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affection answer appear appointed attend Attorney authority Bacon bill Bishop brought called carried cause Chamber Chancery charge Chief Church Coke command Commons considered continued Council counsel Court Crown death delivered desire duty Earl Edward Elizabeth England favour gave give given grant hand hath head hear heard heart held Hist honour hope House James John Judges Justice King King's late learning letter live Lord Chancellor Lord Keeper Majesty Majesty's manner March Master means mind never occasion opinion parliament party passed Peers person present Prince proceeding Queen question reason received reign respect returned royal says Seal sent sentence soon Sovereign speech taken thing thought tion took trial true wish
Page 69 - Give me leave. Here lies the water ; good : here stands the man ; good : If the man go to this water, and drown himself, it is, will he, nill he, he goes ; mark you that ? but if the water come to him, and drown him, he drowns not himself: argal, he that is not guilty of his own death, shortens not his own life. 2 Clo. But is this law ? 1 Clo. Ay, marry is 't ; crowner's-quest law. 2 Clo. Will you ha...
Page 361 - But farther, it is an assured truth, and a conclusion of experience, that a little or superficial knowledge of philosophy may incline the mind of man to atheism, but a farther proceeding therein doth bring the mind back again to religion ; for in the entrance of philosophy, when the second causes, which are next unto the senses, do offer themselves to the mind of man, if it dwell and stay there, it may induce some oblivion of the highest cause...
Page 259 - You may observe, that amongst all the great and worthy persons (whereof the memory remaineth, either ancient or recent), there is not one that hath been transported to the mad degree of love; which shows that great spirits and great business do keep out this weak passion.
Page 242 - This kind of degenerate learning did chiefly reign amongst the school-men, who having sharp and strong wits, and abundance of leisure, and small variety of reading ; but their wits being shut up in the cells of a few authors (chiefly Aristotle their dictator...
Page 75 - With us the nobility, gentry, and students, do ordinarily go to dinner at eleven before noon, and to supper at five, or between five and six at afternoon. The merchants dine and sup seldom before twelve at noon and six at night, especially in London. The husbandmen dine also at high noon as they call it, and sup at seven or eight : but out of term in our universities the scholars dine at ten.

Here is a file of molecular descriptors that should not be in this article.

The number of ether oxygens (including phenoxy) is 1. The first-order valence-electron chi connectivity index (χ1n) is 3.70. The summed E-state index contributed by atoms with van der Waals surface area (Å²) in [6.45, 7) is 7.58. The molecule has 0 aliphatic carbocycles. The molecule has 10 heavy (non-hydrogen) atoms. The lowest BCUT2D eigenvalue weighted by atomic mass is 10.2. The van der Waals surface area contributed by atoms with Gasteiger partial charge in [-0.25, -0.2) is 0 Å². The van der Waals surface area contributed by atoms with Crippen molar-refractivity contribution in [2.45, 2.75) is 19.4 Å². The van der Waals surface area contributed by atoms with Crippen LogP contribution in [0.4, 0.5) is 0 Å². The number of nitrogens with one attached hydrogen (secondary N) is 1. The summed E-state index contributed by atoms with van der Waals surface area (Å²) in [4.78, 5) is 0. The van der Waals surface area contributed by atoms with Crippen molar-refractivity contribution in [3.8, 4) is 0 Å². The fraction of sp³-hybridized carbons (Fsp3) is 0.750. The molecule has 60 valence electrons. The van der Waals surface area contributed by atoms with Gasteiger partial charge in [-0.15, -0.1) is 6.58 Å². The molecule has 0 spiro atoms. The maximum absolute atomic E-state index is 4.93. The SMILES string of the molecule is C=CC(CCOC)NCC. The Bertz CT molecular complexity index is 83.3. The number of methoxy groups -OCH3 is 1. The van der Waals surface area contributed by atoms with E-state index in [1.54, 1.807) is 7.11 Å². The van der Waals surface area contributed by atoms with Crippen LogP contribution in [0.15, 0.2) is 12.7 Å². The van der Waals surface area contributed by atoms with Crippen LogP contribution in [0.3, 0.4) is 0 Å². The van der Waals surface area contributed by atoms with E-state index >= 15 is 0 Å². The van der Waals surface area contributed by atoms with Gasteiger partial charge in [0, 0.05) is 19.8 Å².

Page 351 - My conceit of his person," says Ben Jonson very finely, "was never increased towards him by his place or honours'; but I have and do reverence him for the greatness that was only proper to himself; in that he seemed to me ever, by his work, one of the greatest men and most worthy of admiration, that had been in many ages. In his adversity I ever prayed that God would give him strength; for greatness he could not want.
Page 391 - Now the rest of the acts of Solomon, first and last, are they not written in the book of Nathan the prophet, and in the prophecy of Ahijah the Shilonite, and in the visions of Iddo the seer against Jeroboam the son of Nebat ? 30 And Solomon reigned in Jerusalem over all Israel forty years.
Page 136 - Proud prelate, I understand you are backward in complying with your agreement : But I would have you know that I, who made you what you are, can unmake you ; and if you do not forthwith fulfil your engagement, by Cod, I will immediately unfrock you. Yours, as you demean yourself, ELIZABETH.
Page 278 - Lastly, for this divulged and almost prostituted title of knighthood, I could without charge, by your honour's mean, be content to have it, both because of this late disgrace, and because I have three new knights in my mess in Gray's Inn commons ; and because I have found out an alderman's daughter,* a handsome maiden to my liking.
Page 242 - For the wit and mind of man, if it work upon matter, which is the contemplation of the creatures of God, worketh according to the stuff, and is limited thereby; but if it work upon itself, as the spider worketh his web, then it is endless, and brings forth indeed cobwebs of learning, admirable for the fineness of thread and work, but of no substance or profit.